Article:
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Tracking the build-up to volcanic eruptions

June 15, 2017

ASU scientists develop technique using tiny crystal 'time capsules' to trace pulses of heat inside a volcano; may help better predict risk.

Volcanos that erupt explosively are the most dangerous in the world. When they blow, they eject giant clouds of hot ash mixed with gases at temperatures up to 2,000° Fahrenheit that engulf everything in their way.

A new technique developed by Arizona State University scientists, working with colleagues in California, Oregon, Michigan, Singapore, and New Zealand, lets scientists track the heating history of the molten rock, or magma, that feeds explosive volcanos. The technique uses tiny crystals of zircon that form within the magma.

The picture coming from the new research, published June 16 in the journal Science, suggests that pulses of heat in the magma before a volcanic eruption both begin and end more abruptly than scientists previously thought. Moreover, the heat pulses last a shorter time than expected.

The new findings will change how scientists view the internal workings of all volcanos, and it may help them gain a better idea when an active volcano poses the most risk.

The team gathered debris that erupted from New Zealand's Mt. Tarawera about 700 years ago. That eruption, roughly five times the size of the 1980 Mount St. Helens eruption, brought to the surface magma that recorded the volcano's thermal history, including the heat pulses leading up to the eruption.

Tiny bits tell a tale

The magma contained zircon crystals, each less than a millimeter long, which were the focus for the ASU scientists on the team.

"For the first time, we can tell how long ago a given zircon crystal formed -- and we can also measure how many heat pulses it has experienced," says geochemist Christy Till, assistant professor in ASU's School of Earth and Space Exploration (SESE). She is a co-author of the Science paper.

"In addition," Till explains, "we can tell how hot those pulses were and how fast the crystals cooled after each of them." This lets geo-scientists build a detailed heat timetable of a volcano's past activity, including what occurred long before any historical records.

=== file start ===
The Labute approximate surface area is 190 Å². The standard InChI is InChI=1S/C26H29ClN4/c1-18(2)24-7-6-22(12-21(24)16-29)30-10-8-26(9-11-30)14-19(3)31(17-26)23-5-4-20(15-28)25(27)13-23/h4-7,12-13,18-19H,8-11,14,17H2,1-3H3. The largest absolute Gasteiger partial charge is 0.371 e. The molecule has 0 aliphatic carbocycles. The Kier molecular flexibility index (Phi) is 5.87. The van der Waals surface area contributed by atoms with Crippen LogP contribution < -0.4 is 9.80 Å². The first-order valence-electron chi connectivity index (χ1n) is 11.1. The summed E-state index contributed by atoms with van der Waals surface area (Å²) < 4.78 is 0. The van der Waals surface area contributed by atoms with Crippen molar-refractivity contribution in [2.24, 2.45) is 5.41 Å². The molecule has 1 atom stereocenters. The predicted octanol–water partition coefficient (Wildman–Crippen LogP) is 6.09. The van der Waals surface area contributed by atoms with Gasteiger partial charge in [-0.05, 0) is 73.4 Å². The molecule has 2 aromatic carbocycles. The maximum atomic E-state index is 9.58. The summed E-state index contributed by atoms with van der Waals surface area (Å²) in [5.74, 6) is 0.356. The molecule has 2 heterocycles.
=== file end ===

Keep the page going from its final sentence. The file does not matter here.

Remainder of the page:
"We were especially interested in what events lead up to an eruption," Till says. "To our surprise, we discovered that these zircon crystals are telling us that they mostly led a very sedate, boring life."

The zircon crystals from Mt. Tarawera had formed at least tens of thousands of years ago inside the volcano, as molten rock cooled, says Till. "Over their lifespan, they experienced only a few brief heating events, whereas we had expected to see more prolonged pulses of heating."

The secret to the new findings is an advanced mass spectrometer at ASU, one of a small handful of similar instruments in the United States.

"The key to tracing the thermal history of these crystals is our NanoSIMS instrument," says ASU research assistant professor Maitrayee Bose, who will join the SESE faculty in August. The "SIMS" in the name stands for Secondary Ion Mass Spectrometry, and the "nano" part underscores that it works on very small scales.

As Bose says, "In essence, the NanoSIMS is a highly complex microscope that gives precise information about the elemental and isotopic composition of samples no wider than the width of a human hair." This extreme resolution let the scientists trace successive heat pulses which left marks in the crystals like tree rings.

How does push become bang?

While the discovery involves microscopic-sized crystals, the results will likely have a large effect on the field of volcanology.

"Our idea of how the magma reservoir below a volcano behaves has evolved a lot over the last 10 or 15 years," says Till.

"It's no longer seen as a big blob of magma that resides below a volcano," Till explains. "Instead, these magma bodies are the result of many smaller injections of very hot magma into a cooler mush of crystals and older magma that lies in the shallower parts of the volcano's interior."

Yet how these injections combine to make an eruption is a matter still to be understood, Till says. As scientists track how heat pulses cool off and magma turns mostly into solid crystals, a basic question keeps returning: What causes a volcano to erupt?

"It's a process we don't really understand yet," Till says. "Maybe a very large pulse of magma triggers the volcano to blow, or it could be more complicated. Maybe there's another process in which the magma cools off, forms crystals -- and out of the still-hot residue, bubbles of gas form which causes the eruption.

"We simply don't know yet."
-end-


Arizona State University

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